COVID-19 INFORMATION & RESOURCES
STIMULUS RESOURCES (GRANTS, LOANS & CREDITS)
The second round of funding for this program has been exhausted. The new aid package just approved by Congress includes additional funding for the Paycheck Protection Program (PPP). The stimulus bill includes the creation of the PPP that allows eligible small and medium sized businesses to apply for an expanded SBA 7(a) loan program. The traditional 7(a) eligibility requirements will not apply. Instead, all businesses with fewer than 500 employees are eligible including self-employed individuals, sole proprietors, independent contractors, nonprofit organizations, and tribal businesses. Under this expanded program, certain 7(a) loan requirements such as personal guarantees, SBA fees and collateral requirements, will be waived.
This program is not provided through SBA directly, so the first step to qualifying for a 7(a) loan is to find an SBA approved lender in your community. Contact your local bank to inquire if they are an SBA approved lender. Your lender can guide you through the application process and determine which 7(a) loan product will work best for your business.
Allowable uses of these loans include:
- Payroll costs;
- Certain costs related to the continuation of group health care benefits;
- Employee salaries (including commissions);
- Mortgage, rent and utilities payments; and
- Interest on any other debt obligations that were incurred before the covered period.
A loan recipient may be eligible for forgiveness on a covered loan used for costs including up to eight weeks of payroll (if the employer does not release employees or reduce salaries), mortgage and rent obligations, and utility payments.
The new aid package just approved by Congress includes additional funding for the Economic Injury Disaster Loans (EIDL). If you were in the process of applying for a EIDL and have an application number that begins with the number three, you do not need to reapply for a loan. The SBA report it is continuing to process applications that were in the pipeline when funding ran out, and will reopen its application portal and accept new applications once it receives new appropriations. If you have an application number that begins with the number two, you should reapply once the application portal reopens. You will not lose your place in line because SBA can match up the new application with the date/time stamp of the original application submitted.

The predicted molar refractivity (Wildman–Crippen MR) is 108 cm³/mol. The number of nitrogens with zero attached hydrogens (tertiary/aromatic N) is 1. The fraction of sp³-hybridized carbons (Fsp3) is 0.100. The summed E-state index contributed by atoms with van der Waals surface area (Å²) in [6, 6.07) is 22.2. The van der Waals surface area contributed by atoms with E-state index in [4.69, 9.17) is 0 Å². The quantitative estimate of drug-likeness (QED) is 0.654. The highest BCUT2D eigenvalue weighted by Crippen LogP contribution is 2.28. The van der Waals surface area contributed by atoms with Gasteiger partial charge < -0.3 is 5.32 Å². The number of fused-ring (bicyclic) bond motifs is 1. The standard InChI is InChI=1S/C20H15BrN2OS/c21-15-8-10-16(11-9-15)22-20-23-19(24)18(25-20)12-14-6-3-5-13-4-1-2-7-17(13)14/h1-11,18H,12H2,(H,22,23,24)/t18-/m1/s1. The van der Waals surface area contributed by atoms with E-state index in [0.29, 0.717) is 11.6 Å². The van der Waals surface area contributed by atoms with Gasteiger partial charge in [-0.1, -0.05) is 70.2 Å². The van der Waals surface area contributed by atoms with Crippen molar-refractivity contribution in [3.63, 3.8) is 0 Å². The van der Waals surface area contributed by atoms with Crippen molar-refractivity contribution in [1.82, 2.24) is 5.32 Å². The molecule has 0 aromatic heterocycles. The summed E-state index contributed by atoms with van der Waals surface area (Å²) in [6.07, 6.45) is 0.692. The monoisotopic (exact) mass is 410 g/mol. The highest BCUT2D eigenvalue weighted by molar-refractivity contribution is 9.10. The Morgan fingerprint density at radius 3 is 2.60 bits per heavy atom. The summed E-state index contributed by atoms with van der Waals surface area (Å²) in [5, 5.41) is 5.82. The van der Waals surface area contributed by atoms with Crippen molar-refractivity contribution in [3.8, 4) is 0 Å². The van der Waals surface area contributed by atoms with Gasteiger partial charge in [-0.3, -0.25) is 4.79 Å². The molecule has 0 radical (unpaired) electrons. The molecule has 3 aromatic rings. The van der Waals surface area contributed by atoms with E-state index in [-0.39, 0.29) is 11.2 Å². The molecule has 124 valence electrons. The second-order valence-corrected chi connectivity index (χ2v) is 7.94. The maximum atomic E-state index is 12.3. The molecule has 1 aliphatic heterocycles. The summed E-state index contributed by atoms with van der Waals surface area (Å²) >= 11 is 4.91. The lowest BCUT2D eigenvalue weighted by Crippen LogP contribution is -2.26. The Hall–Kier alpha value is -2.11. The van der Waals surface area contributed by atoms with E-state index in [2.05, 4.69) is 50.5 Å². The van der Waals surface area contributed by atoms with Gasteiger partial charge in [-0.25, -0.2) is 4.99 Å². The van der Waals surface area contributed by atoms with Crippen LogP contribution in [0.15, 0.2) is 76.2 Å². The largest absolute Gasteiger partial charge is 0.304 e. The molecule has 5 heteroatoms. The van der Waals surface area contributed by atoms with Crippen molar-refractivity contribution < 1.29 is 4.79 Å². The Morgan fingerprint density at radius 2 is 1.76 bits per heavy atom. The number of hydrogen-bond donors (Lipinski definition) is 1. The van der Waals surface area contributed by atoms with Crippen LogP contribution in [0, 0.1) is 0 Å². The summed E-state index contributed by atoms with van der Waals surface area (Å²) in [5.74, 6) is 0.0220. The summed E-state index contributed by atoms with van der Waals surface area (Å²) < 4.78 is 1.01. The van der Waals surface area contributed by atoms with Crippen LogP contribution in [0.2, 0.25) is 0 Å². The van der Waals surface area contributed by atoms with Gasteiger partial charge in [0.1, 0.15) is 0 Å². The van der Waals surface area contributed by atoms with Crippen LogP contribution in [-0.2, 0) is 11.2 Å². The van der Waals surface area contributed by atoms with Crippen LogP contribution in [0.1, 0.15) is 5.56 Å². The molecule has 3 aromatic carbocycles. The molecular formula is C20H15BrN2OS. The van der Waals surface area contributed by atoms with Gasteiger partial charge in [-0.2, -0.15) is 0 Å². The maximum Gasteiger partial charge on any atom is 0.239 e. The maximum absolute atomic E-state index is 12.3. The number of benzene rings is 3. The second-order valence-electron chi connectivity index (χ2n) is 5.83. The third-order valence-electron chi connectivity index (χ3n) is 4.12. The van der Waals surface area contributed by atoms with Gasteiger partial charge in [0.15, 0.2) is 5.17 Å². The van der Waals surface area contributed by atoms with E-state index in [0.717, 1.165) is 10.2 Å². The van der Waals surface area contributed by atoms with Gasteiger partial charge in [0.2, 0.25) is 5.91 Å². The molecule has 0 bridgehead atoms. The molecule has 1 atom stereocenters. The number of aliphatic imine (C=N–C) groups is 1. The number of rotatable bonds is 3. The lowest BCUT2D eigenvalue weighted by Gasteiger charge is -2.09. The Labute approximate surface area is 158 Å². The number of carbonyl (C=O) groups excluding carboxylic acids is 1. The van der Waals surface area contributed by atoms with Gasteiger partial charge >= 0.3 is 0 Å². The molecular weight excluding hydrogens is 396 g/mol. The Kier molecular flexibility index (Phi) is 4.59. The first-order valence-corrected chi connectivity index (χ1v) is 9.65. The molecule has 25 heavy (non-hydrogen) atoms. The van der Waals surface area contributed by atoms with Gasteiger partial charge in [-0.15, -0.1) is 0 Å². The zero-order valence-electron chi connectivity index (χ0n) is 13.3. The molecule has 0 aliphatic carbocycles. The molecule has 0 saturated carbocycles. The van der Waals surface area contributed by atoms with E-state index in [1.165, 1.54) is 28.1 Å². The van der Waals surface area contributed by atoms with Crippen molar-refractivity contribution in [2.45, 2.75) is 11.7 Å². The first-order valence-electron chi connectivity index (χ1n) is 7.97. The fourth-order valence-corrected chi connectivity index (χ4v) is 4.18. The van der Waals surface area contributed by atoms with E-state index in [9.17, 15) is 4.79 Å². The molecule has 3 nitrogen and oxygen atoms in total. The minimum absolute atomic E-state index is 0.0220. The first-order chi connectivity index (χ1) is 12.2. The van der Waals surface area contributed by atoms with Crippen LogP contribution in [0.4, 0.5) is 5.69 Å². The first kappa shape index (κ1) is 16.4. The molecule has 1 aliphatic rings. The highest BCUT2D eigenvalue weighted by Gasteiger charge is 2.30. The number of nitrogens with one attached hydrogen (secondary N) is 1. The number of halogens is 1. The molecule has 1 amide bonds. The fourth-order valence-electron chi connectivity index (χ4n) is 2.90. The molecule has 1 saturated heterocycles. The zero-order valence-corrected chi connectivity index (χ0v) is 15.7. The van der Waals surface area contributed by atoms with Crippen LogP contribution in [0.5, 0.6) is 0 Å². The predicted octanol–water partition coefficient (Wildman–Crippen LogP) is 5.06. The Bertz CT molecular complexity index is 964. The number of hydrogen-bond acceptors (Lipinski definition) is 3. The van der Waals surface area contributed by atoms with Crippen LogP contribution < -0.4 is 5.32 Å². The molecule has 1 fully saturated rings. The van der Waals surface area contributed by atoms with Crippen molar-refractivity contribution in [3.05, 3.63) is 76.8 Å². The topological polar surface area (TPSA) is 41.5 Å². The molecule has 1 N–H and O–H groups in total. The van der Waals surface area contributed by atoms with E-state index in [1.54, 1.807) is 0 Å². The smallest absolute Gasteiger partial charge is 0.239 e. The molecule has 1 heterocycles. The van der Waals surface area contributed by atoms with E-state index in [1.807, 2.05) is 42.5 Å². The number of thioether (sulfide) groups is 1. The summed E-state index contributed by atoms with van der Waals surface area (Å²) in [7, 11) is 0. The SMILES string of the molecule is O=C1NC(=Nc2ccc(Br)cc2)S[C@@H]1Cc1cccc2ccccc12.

Small business owners in all U.S. states and territories are currently eligible to apply for low-interest EIDL of up to $2 million that can provide vital economic support to help overcome the temporary loss of revenue due to the COVID-19 response.
Applicants may request an advance in the amount of $10,000 to be delivered within three days of the request. This advance must be used to:
- Provide sick leave to employees unable to work due to the effects of COVID-19;
- Maintain payroll to retain employees;
- Cover increased costs of materials due to interrupted supply chains;
- Make rent or mortgage payments; or
- Repay other obligations that cannot be met due to revenue losses.
An applicant will not be required to repay this advance if it is used for these purposes, even if they are subsequently denied a loan under the EIDL program. Qualified businesses can apply on the SBA's website.
Appropriate eligibility requirements:
- Be a small for-profit or non-profit business as defined by SBA, but with less than 250 employees
- Physical presence in South Dakota
- Established prior to March 2020
- Provide a certification from a South Dakota banker and/or South Dakota CPA that: he/she has reviewed recent financial condition of the applicant, that the applicant’s business has incurred economic injury as a result of the COVID-19 pandemic, and the applicant needs the funds for SD operations
- Have a personal credit with a minimum score of 650; lower requires a special exception
- Demonstrate 1:1 debt coverage ratio with the new debt factored under normal circumstances
- Min: $5,000
- Max: $75,000
- Interest rate: 0%
- Fees: none
- No payments for initial 6 months
- Maximum term of 60 months (prefer shorter term for smaller loans)
- Automatic Payment Required
- No pre-payment penalty
- Personal guaranties for any owner with at least a 20% share of the business
- A blanket security agreement
- Loan over $25,000 may require additional collateral (mortgage, etc)
- Loans will be made directly to small businesses
Loan Agreement Terms:
- Proceeds from the loan must be held in a separate bank account at a bank in South Dakota.
- Applicant must provide regular expenditure reports to GOED documenting that the use of proceeds were used for normal recurring operating expenses.